In my opinion, both of these teaching/learning methods are important. I think, a student should first be taught a math problem in a procedural way, just to make sure they can grasp the concept or, in relation to the cooking metaphor, know the basic ingredients to make chili. However, after they have the basics down, I think a student should be encouraged to approach the same problem in a conceptual way. This way, once they understand that 7x4=28, they can discover they're own personal way to do this problem, that's easiest for them, and can then apply this procedure to other math problems. For example, I personally, find it easier to do larger math problems in my head by breaking it down in half. Basically, 7x4=28 because 7x2=14 and 14+14=28. This theory can now be applied to any multiplication problem with an even "y" (X x Y = Z). [i.e. 8x6=48 because 8x3=24 and 24+24=48]

  • Carolyn   1 april 2012 09:33

    This week again I looked at LetplayMath on Facebook. I found a blog (http://www.moebiusnoodles.com/2012/03/money-math-for-preschoolers/) about mathematics and money for kids. The blog came equipped with a nice story about a boy and his allowance. He got $2 every week. Last week he didn't spend any of his money so when he got his $2 this week he had $4. His mom went through a few other scenerios until the boy had a revelation, "money is mathematics!" Now while I think this story is very kind and something I wish every kid realized, it isn't. Not every child will magically understand math though money, but I do believe that money is a very real thing that can aide in their understanding of addition and subtraction.

    The few lessons and activites that follow the story all follow this idea od learning addition and subtraction. One of the activities is something tht can be done with an object though and focuses on addition. You create a board with 8 squares and put the number 1-10 in them and then throw a penny, after two turns you add the numbers up. This game is similar to many games I have played before and lends itself to other mathematical skills. You could add, subtract, multiple, divide, even do fractions with two number. Moreover you could increase the numbers to make it more difficult or even derease the numbers to negatives. Although this activity is very simple and obviously made for younger kids, it could work for older elementary students too.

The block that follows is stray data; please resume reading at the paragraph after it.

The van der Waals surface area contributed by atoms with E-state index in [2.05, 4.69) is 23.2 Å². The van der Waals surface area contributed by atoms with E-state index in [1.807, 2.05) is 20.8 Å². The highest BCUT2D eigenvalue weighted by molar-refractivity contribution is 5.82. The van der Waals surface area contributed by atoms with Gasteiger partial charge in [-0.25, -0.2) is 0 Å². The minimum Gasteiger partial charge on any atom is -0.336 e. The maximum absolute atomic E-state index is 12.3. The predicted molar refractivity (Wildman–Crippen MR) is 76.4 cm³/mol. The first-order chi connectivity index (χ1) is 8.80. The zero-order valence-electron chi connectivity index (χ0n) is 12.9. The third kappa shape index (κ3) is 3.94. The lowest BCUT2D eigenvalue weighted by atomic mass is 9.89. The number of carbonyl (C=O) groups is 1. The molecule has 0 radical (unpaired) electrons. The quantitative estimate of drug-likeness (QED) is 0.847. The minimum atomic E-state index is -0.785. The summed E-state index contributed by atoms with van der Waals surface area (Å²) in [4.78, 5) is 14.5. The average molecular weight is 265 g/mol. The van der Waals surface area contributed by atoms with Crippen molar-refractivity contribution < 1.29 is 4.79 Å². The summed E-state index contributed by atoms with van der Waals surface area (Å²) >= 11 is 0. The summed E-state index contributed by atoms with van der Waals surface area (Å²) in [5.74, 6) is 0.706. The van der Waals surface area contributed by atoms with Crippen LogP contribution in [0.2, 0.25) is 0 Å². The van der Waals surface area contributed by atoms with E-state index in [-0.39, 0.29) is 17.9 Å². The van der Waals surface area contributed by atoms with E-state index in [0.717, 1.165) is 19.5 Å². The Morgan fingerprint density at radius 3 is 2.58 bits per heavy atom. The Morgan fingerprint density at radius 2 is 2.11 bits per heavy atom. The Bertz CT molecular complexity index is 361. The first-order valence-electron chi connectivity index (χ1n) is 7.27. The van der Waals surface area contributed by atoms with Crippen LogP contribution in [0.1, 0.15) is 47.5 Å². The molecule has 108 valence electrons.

• SandyG   29 mars 2012 20:45

    This evening I attended the Math Chat on Twitter.  This week’s topic:  “How do we measure success in mathematics & in schools?”  This chat fit right in with some of the topics we’ve discussed in our class.  The overwhelming majority of the participants did not feel that success is only measured by test scores and meeting standards.   

    This is how I feel about success.  I don’t believe that tests are fair or accurate measurements for all students.  Bias in tests has been well studied, yet we continue to put all of our “cards” in this “basket”.  Here are some of the other ways the Twitter participants defined success:

    • Solve a problem the way we taught you (C). Solve it in a unique way (B). Find a problem and solve it (A).
    • Maybe "measure" success as absence of failure - kids not saying they hate math, not suffering math anxiety.
    • Doesn't failure lead in some cases to discovery, learning & deeper success?
    • Success is continued effort towards knowledge & learning!
    • Another measure of success is if math starts making kids happy.
    • A measure of success is when students ask for harder problems
    • If kids keep you after class, asking questions and pestering you, that is success.
    • If a student is willing to slog through a problem now but wasn't at the beginning
    • Having students explain how today's lesson can be used in another class. Making connections outside of math class is successful.
    • I think an ability to explain the WHY of a math problem (using math language!) is a big step to success
    • Another measure of success is if a student is willing to slog through a problem now but wasn't at the beginning
    • Measures success by the rate at which students enter class vs. them leaving. It's actually measurable!
    • If they can communicate it & demo it, they likely understand it = a great way to measure success.
    • Maybe one measure of success is willingness to fail.

    I really appreciate these points of view, and they reflect my own belief that success is not always measured by a score on an exam. Interesting concepts... espcecially coming from math people whom I would have assumed (based on my obviously incorrect stereotype) would like the cold, hard statistics. Very interesting discussion this evening!

  • Denise   29 mars 2012 17:12